Money & Banking

FDI inflow slows down to $22 b in Apr-Jan

Our Bureau Mumbai | Updated on March 11, 2011

subba rao


Foreign direct investment (FDI) into India was sharply lower at $22.05 billion in the first ten months of the current financial year, compared with $34.83 billion in the corresponding period last year.

Among others, controversies surrounding land acquisition, environment clearance and bureaucratic hurdles are the reasons for the slowdown in FDI, say economists.

The RBI, in its third quarter review of monetary policy in January, had flagged the issue of decline in FDI. “While bank credit to the commercial sector surged (in the April-December 2010 period), the flow of funds from other sources was lower than last year's level mainly on account of lower net inflows from FDI,” the RBI said in the review.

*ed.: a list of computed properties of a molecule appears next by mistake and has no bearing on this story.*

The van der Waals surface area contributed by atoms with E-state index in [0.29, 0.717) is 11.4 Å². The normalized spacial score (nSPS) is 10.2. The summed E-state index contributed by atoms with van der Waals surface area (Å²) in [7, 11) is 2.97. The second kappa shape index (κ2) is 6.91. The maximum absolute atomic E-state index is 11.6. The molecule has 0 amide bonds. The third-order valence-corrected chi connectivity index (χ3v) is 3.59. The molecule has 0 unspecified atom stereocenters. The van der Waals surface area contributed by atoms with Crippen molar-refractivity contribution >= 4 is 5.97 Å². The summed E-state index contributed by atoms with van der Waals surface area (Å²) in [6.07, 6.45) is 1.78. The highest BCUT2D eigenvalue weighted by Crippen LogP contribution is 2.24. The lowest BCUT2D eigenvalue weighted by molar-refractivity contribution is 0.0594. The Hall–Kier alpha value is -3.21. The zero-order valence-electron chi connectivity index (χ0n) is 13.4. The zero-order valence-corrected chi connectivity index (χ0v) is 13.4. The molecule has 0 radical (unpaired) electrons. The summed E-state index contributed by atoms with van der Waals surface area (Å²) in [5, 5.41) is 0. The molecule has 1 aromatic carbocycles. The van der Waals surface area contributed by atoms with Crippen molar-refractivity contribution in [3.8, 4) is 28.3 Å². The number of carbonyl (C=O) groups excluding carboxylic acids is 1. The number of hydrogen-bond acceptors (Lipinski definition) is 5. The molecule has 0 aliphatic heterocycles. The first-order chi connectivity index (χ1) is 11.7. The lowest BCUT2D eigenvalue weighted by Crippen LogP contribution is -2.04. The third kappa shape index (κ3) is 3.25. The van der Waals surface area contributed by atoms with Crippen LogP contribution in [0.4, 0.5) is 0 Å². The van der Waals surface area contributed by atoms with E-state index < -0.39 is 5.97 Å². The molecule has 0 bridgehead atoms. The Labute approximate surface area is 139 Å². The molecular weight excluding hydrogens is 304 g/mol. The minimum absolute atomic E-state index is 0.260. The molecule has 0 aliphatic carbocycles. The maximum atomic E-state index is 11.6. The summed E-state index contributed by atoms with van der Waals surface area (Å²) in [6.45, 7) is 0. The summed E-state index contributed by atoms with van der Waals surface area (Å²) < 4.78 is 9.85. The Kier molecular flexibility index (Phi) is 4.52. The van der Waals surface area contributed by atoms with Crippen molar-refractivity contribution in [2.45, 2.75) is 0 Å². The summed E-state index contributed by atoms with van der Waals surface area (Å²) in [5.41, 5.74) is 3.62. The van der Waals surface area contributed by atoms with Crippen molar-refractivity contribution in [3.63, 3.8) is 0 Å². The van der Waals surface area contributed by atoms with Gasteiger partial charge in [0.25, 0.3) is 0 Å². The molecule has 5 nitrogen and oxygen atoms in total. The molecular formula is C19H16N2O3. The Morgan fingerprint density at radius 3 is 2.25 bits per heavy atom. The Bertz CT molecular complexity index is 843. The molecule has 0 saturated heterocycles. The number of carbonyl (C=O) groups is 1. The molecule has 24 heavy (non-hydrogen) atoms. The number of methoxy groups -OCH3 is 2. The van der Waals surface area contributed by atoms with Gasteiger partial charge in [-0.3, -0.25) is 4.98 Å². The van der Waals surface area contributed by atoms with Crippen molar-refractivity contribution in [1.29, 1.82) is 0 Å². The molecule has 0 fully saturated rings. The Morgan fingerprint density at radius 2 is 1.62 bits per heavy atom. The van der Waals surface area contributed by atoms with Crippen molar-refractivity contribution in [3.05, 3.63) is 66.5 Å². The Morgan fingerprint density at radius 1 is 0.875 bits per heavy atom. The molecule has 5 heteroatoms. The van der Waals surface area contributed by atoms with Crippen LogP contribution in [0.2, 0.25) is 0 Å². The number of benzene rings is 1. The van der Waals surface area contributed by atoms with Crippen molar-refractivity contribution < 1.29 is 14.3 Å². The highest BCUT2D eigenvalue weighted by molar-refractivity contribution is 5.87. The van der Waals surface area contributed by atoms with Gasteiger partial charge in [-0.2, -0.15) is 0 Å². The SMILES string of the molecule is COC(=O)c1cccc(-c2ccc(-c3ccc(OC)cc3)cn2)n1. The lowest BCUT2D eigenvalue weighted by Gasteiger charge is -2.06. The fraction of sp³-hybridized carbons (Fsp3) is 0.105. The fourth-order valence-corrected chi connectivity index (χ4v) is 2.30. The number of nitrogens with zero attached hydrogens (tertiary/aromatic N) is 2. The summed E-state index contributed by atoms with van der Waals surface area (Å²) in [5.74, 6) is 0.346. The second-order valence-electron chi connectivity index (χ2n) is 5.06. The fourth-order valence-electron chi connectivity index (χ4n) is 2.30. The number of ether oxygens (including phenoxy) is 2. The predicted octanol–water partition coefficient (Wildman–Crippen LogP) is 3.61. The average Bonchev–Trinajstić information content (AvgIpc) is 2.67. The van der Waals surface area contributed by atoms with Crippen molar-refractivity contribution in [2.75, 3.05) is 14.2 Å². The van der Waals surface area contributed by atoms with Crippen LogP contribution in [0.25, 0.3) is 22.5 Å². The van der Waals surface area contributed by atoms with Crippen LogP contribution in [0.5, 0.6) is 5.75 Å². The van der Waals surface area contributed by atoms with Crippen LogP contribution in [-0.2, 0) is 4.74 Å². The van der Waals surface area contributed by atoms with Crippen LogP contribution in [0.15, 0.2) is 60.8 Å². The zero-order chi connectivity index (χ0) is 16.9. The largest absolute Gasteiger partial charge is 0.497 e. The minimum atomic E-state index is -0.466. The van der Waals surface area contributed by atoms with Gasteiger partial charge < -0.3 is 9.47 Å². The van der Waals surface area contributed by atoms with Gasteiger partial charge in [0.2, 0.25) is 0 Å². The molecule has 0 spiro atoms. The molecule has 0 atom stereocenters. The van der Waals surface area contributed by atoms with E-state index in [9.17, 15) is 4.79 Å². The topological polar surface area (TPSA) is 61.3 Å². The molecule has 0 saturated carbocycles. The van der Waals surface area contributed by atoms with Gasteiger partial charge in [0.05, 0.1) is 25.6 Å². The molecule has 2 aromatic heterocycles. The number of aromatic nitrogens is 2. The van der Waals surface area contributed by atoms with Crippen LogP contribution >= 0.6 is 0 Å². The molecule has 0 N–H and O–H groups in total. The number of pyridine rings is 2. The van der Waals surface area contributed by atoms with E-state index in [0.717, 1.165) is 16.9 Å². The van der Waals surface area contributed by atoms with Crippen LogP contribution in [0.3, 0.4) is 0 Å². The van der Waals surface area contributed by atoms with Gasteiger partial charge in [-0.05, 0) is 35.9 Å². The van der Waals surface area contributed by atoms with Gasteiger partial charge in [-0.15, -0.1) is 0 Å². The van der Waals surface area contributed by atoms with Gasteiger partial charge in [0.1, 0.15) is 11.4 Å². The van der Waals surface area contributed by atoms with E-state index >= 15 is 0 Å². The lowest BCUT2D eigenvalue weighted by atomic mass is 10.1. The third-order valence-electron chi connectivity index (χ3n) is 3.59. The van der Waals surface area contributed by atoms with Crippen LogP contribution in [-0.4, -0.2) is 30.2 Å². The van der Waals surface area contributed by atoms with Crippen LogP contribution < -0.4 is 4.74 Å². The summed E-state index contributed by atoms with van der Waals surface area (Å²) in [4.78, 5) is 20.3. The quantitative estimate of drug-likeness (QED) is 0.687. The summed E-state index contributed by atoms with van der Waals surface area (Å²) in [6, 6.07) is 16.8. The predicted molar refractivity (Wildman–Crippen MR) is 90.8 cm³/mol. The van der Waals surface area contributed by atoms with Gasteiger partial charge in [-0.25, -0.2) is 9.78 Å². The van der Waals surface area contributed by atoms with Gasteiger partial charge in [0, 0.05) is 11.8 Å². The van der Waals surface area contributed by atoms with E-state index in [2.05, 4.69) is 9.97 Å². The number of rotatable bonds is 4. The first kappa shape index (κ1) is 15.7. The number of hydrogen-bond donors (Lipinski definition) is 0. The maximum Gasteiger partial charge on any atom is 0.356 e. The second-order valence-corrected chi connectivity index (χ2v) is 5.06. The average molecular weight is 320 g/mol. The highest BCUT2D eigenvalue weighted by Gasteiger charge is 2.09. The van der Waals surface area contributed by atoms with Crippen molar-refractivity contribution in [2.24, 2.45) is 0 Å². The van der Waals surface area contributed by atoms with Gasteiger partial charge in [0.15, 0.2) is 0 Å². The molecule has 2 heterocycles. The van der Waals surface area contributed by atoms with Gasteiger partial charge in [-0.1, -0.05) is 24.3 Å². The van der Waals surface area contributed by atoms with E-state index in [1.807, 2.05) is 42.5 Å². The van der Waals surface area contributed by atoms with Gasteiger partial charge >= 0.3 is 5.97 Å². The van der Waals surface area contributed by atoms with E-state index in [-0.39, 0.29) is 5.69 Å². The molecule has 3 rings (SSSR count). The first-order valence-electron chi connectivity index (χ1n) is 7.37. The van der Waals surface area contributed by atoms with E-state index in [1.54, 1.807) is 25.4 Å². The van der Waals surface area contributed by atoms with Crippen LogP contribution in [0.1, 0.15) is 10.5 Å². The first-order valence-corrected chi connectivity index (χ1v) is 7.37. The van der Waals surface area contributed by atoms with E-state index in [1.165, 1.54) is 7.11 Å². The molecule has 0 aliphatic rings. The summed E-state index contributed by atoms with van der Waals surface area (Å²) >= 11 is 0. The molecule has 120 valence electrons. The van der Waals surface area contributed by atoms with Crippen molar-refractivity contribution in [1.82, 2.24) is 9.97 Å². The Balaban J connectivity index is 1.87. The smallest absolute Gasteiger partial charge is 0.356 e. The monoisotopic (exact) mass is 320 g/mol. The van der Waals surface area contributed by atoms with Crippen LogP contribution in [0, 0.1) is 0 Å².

Concerned about the slowdown in FDI, the RBI Governor, Dr D. Subbarao, last month said that the central bank would conduct an internal study on the factors responsible for the decline in FDI.

“India presents a strong potential for FDI inflows and the Government needs to draw up a policy roadmap to attract the same,” said Dr Shubhada Rao, Executive Vice-President & Chief Economist, Yes Bank.

Given that an investment of over $1 trillion is envisaged for infrastructure projects during the next Five-Year Plan beginning 2012, the Government needs to put in place a single widow system to clear infrastructure projects, she added.

FII inflows buoyant

Even as FDI has seen a substantial slowdown, the inflows on account of investments by foreign institutional investors (FIIs) were buoyant, as per the latest RBI data.

Attracted by the good returns in the Indian equity market vis-à-vis developed markets, FIIs pumped in $31.03 billion in the first ten months of the current financial year. In the corresponding period last year, FII investments amounted to $23.61 billion.

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Published on March 11, 2011
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